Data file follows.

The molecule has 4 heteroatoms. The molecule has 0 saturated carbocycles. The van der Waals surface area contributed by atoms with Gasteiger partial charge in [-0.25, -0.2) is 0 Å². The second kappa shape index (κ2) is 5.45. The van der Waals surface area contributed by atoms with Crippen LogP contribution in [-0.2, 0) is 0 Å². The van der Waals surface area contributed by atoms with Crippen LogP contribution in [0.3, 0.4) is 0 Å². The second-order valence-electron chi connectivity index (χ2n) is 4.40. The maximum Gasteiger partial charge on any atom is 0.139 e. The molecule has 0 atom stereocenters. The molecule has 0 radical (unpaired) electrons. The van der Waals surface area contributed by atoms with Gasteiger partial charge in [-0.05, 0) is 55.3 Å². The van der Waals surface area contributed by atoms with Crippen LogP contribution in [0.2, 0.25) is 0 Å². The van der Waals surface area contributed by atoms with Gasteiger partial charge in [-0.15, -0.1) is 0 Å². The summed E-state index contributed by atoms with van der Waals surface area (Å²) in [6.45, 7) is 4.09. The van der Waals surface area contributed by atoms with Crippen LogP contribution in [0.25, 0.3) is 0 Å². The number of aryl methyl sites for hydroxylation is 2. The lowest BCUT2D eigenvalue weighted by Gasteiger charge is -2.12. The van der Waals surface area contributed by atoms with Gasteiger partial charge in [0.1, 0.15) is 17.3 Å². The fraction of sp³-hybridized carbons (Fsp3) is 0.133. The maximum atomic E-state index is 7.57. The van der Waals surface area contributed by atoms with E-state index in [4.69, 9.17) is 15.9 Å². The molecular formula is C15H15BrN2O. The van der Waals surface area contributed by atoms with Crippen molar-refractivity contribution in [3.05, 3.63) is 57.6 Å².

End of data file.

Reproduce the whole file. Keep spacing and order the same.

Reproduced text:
The molecule has 4 heteroatoms. The molecule has 0 saturated carbocycles. The van der Waals surface area contributed by atoms with Gasteiger partial charge in [-0.25, -0.2) is 0 Å². The second kappa shape index (κ2) is 5.45. The van der Waals surface area contributed by atoms with Crippen LogP contribution in [-0.2, 0) is 0 Å². The van der Waals surface area contributed by atoms with Crippen LogP contribution in [0.3, 0.4) is 0 Å². The second-order valence-electron chi connectivity index (χ2n) is 4.40. The maximum Gasteiger partial charge on any atom is 0.139 e. The molecule has 0 atom stereocenters. The molecule has 0 radical (unpaired) electrons. The van der Waals surface area contributed by atoms with Gasteiger partial charge in [-0.05, 0) is 55.3 Å². The van der Waals surface area contributed by atoms with Crippen LogP contribution in [0.2, 0.25) is 0 Å². The van der Waals surface area contributed by atoms with Gasteiger partial charge in [-0.15, -0.1) is 0 Å². The summed E-state index contributed by atoms with van der Waals surface area (Å²) in [6.45, 7) is 4.09. The van der Waals surface area contributed by atoms with Crippen LogP contribution in [0.25, 0.3) is 0 Å². The number of aryl methyl sites for hydroxylation is 2. The lowest BCUT2D eigenvalue weighted by Gasteiger charge is -2.12. The van der Waals surface area contributed by atoms with Gasteiger partial charge in [0.1, 0.15) is 17.3 Å². The fraction of sp³-hybridized carbons (Fsp3) is 0.133. The maximum atomic E-state index is 7.57. The van der Waals surface area contributed by atoms with E-state index in [4.69, 9.17) is 15.9 Å². The molecular formula is C15H15BrN2O. The van der Waals surface area contributed by atoms with Crippen molar-refractivity contribution in [3.05, 3.63) is 57.6 Å².